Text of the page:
No one, it seems, can -- or wants to -- say with any certainty who the enemy is. Background material provided by the Turkish PRT notes that Wardak is home to Ghilzai Pashtuns who form the "backbone of the Taliban." The Ghilzai are the perennial rivals of President Hamid Karzai's Durrani tribe, and local observers say Karzai has used his power to sideline the Ghilzais. They have even gone so far as to accuse Karzai's government of having some of their elders imprisoned under the guise of the "war on terror."

Then there is Hizb-e Islami, a fundamentalist Pashtun movement headed by Gulbuddin Hekmatyar. Hizb-e Islami is in conflict with the Taliban and, according to Western sources, has the upper hand in Wardak.

In Kabul, the top Afghan official in charge of local governance, General Jelani Popal -- a Karzai confidante -- had earlier in the week described a recent "uprising against the Taliban" in Wardak.

Unwelcome Visitors

"In the Saydabad district, people said to the Taliban, 'You cannot come to our villages, and not only to the villages [but also] to the [outskirts]of the villages, because if you come we will resist you,'" Popal says. "Then the Taliban decided not to attack the convoys because [the district] is located on the main [highway to] Kandahar."

In Nirkh, Popal says, "people pointed out where the Taliban were hiding." He claims that 60 insurgents were killed without a single Afghan military casualty.

NATO's website says ISAF troops engaged insurgents in Nirkh district on October 16 and "after 10 hours of fighting" killed 20.

A few days after this trip to Wardak, the editor-in-chief of the Wakht News Agency, Samander, will tell me that around about the same time, Afghan National Army (ANA) troops entered a village in Nirkh and rounded up and killed 20 local men and boys. Samander says he was told by numerous locals the killings took place long after a Taliban force had left the village.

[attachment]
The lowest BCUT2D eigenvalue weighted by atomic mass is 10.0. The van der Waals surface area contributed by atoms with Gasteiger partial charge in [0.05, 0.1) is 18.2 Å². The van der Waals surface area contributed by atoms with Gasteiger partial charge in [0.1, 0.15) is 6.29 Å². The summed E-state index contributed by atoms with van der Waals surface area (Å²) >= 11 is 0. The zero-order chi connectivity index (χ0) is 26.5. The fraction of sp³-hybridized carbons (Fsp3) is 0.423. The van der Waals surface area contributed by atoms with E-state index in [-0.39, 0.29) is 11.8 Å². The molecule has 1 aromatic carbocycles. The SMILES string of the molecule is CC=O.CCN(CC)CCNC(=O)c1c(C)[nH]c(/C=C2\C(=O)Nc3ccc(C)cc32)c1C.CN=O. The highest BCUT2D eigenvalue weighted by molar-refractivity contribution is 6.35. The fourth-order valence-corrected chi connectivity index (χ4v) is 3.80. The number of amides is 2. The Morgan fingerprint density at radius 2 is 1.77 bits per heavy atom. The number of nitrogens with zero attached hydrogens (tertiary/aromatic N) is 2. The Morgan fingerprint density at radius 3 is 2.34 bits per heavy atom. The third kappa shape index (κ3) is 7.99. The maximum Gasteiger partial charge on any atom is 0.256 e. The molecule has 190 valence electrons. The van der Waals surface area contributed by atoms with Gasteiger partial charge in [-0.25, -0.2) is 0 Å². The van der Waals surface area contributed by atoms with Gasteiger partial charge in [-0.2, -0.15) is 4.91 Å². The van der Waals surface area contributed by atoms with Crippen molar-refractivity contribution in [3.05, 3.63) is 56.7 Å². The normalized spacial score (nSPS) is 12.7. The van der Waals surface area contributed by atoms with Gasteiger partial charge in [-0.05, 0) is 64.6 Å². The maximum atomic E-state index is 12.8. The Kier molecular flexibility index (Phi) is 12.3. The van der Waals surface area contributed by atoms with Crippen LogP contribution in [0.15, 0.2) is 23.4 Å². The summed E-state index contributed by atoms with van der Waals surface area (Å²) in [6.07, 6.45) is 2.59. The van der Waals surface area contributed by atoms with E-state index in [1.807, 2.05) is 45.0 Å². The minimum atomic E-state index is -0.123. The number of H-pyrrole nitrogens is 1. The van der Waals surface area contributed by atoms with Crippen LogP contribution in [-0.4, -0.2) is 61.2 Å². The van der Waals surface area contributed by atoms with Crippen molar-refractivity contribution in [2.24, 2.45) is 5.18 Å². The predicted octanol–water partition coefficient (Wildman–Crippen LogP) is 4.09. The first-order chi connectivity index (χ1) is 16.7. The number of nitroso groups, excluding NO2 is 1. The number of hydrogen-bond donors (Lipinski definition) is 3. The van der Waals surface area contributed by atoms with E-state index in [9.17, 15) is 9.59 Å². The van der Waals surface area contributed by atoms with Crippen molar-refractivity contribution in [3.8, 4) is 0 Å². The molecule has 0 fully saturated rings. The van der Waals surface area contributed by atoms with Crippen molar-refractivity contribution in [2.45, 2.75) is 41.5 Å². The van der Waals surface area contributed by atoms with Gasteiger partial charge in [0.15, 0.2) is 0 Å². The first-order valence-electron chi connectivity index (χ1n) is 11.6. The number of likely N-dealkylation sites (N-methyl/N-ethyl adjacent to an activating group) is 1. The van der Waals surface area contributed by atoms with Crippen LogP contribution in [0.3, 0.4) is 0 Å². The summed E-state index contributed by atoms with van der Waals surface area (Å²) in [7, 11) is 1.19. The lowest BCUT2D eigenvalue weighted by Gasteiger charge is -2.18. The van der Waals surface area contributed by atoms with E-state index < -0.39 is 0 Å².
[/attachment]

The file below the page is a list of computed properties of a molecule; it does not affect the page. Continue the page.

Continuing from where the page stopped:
Samander says at least 13 of Afghanistan's 34 provinces are in a situation comparable to Wardak's -- the local governor's power does not extend beyond a few kilometers of his compound. The rest of the provinces are contested by insurgents and the national army.

And then there is the criminal element. Yavuzcan, the head of the Turkish PRT, says foreigners in Wardak are mostly targeted for money, not for what anyone tries to pass off as ideals.

"There is a general impression that foreigners could be kidnapped, foreigners could be attacked for political reasons -- not the project itself, but the persons," Yavuzcan says. "There are also many criminal groups functioning in Wardak. They mainly kidnap foreigners for money, for ransom. Many times they are more dangerous than the insurgents."

Be that as it may, we lift off before nightfall to head back to Kabul. Like the governor, we are told, who prefers not to spend nights in Wardak.

RFE/RL correspondent Ahto Lobjakas gathered information for this report during a recent, NATO-hosted visit to Afghanistan with a small group of journalists.